3. Pediatric Clinical Reasoning Flow

Summarizing strengths and needs across developmental domains in a quasi-quantifiable manner allows for clarity in the treatment planning process and accuracy in progress monitoring. This produces a general developmental summary. This summary is then taken and utilized to devise a treatment plan following the STEPSI format (Stackhouse, et al. 1997). Finally, from the STEPSI process, intervention including direct treatment, activity selection, and selection of specialized intervention programs or protocols can occur. The intervention is extended to include connection to occupational roles, skills, and capacities and for home or community programming and includes consultation or coaching that might allow for implementation. This flow allows the clinician to integrate treatment and select appropriate methodologies based on the client’s profile, which is the aim of clinical reasoning. The flow includes progress monitoring with a modification of the COPM process, so that goal attainment guides the entirety of the reasoning model.

More Courses in this Series

The Sensory Diet Concept

Presented by Tracy Stackhouse, MA, OTR/L

The Sensory Diet Concept

Subscribe now, and access clinical education and patient education—anytime, anywhere—with video instruction from recognized industry experts.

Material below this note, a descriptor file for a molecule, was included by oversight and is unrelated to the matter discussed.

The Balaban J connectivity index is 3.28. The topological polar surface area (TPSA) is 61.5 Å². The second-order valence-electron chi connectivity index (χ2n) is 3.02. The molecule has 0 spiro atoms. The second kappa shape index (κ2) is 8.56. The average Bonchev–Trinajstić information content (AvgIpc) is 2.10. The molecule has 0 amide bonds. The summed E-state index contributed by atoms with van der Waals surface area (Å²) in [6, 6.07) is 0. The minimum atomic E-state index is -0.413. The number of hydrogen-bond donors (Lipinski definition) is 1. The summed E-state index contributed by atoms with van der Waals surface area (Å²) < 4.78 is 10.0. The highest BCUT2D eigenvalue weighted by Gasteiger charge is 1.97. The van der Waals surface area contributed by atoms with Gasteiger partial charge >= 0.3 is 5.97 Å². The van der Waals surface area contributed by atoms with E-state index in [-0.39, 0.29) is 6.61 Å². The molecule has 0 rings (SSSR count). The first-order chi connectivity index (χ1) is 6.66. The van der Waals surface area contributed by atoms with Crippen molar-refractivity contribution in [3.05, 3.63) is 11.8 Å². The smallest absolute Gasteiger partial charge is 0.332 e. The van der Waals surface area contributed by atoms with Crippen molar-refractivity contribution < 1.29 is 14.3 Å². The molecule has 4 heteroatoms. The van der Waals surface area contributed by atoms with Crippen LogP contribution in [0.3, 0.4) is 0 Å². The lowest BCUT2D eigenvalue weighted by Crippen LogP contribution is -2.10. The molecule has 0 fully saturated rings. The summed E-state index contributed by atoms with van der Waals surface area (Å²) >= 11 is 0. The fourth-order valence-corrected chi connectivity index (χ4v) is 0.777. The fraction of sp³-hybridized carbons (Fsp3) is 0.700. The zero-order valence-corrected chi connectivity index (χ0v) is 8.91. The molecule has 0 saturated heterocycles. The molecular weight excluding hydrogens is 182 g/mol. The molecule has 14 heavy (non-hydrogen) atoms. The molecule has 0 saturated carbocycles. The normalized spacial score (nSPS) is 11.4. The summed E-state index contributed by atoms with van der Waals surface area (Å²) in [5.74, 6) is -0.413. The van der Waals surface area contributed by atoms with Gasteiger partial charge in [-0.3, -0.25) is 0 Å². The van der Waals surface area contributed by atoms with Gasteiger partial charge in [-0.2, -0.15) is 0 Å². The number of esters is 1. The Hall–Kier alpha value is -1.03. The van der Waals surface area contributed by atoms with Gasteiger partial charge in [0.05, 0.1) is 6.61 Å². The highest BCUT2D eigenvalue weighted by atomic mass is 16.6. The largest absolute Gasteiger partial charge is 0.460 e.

In this course, you will learn how to establish power, precision, and proper timing in the sensory diet targeted to desired outcomes. In addition, you will learn to customize the sensory diet around common issues including postural development, autonomic dysregulation, and social-emotional or affective issues. The sensory diet concept can be extended to incorporate sensory-social routines to integrate co-regulation and relation-based interventions into daily programming. The evidence-base supporting the use of a sensory diet approach will be reviewed. Case examples from children with Autism and Fragile X Syndrome will illustrate the power of matching the sensory diet to a child’s specific needs. Finally, the sensory diet concept will be contrasted with a sensory based approaches, including the "sensory lifestyle," sensory breaks, supports, accommodations, and modifications.